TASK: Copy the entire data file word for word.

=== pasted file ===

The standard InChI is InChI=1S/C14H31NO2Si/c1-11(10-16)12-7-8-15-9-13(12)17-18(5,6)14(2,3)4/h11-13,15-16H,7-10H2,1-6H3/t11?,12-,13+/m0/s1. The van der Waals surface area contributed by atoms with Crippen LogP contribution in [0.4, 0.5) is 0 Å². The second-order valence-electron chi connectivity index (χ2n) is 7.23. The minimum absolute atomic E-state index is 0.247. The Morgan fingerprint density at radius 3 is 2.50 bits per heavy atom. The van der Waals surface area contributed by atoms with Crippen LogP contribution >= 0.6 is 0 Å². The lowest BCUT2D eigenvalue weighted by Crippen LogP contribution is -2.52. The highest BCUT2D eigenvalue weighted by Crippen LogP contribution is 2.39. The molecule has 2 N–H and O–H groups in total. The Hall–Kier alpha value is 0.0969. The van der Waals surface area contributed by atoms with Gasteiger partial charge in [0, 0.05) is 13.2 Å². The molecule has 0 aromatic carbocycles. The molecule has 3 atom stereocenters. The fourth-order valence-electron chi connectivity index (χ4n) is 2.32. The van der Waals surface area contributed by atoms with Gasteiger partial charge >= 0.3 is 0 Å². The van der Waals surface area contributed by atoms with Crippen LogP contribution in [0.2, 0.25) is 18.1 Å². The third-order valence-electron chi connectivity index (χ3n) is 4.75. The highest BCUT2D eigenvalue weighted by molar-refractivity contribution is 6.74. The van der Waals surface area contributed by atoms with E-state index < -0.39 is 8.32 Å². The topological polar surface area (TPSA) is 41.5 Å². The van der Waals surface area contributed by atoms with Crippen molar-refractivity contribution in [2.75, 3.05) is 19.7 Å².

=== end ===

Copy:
The standard InChI is InChI=1S/C14H31NO2Si/c1-11(10-16)12-7-8-15-9-13(12)17-18(5,6)14(2,3)4/h11-13,15-16H,7-10H2,1-6H3/t11?,12-,13+/m0/s1. The van der Waals surface area contributed by atoms with Crippen LogP contribution in [0.4, 0.5) is 0 Å². The second-order valence-electron chi connectivity index (χ2n) is 7.23. The minimum absolute atomic E-state index is 0.247. The Morgan fingerprint density at radius 3 is 2.50 bits per heavy atom. The van der Waals surface area contributed by atoms with Crippen LogP contribution >= 0.6 is 0 Å². The lowest BCUT2D eigenvalue weighted by Crippen LogP contribution is -2.52. The highest BCUT2D eigenvalue weighted by Crippen LogP contribution is 2.39. The molecule has 2 N–H and O–H groups in total. The Hall–Kier alpha value is 0.0969. The van der Waals surface area contributed by atoms with Gasteiger partial charge in [0, 0.05) is 13.2 Å². The molecule has 0 aromatic carbocycles. The molecule has 3 atom stereocenters. The fourth-order valence-electron chi connectivity index (χ4n) is 2.32. The van der Waals surface area contributed by atoms with Gasteiger partial charge >= 0.3 is 0 Å². The van der Waals surface area contributed by atoms with Crippen LogP contribution in [0.2, 0.25) is 18.1 Å². The third-order valence-electron chi connectivity index (χ3n) is 4.75. The highest BCUT2D eigenvalue weighted by molar-refractivity contribution is 6.74. The van der Waals surface area contributed by atoms with E-state index < -0.39 is 8.32 Å². The topological polar surface area (TPSA) is 41.5 Å². The van der Waals surface area contributed by atoms with Crippen molar-refractivity contribution in [2.75, 3.05) is 19.7 Å².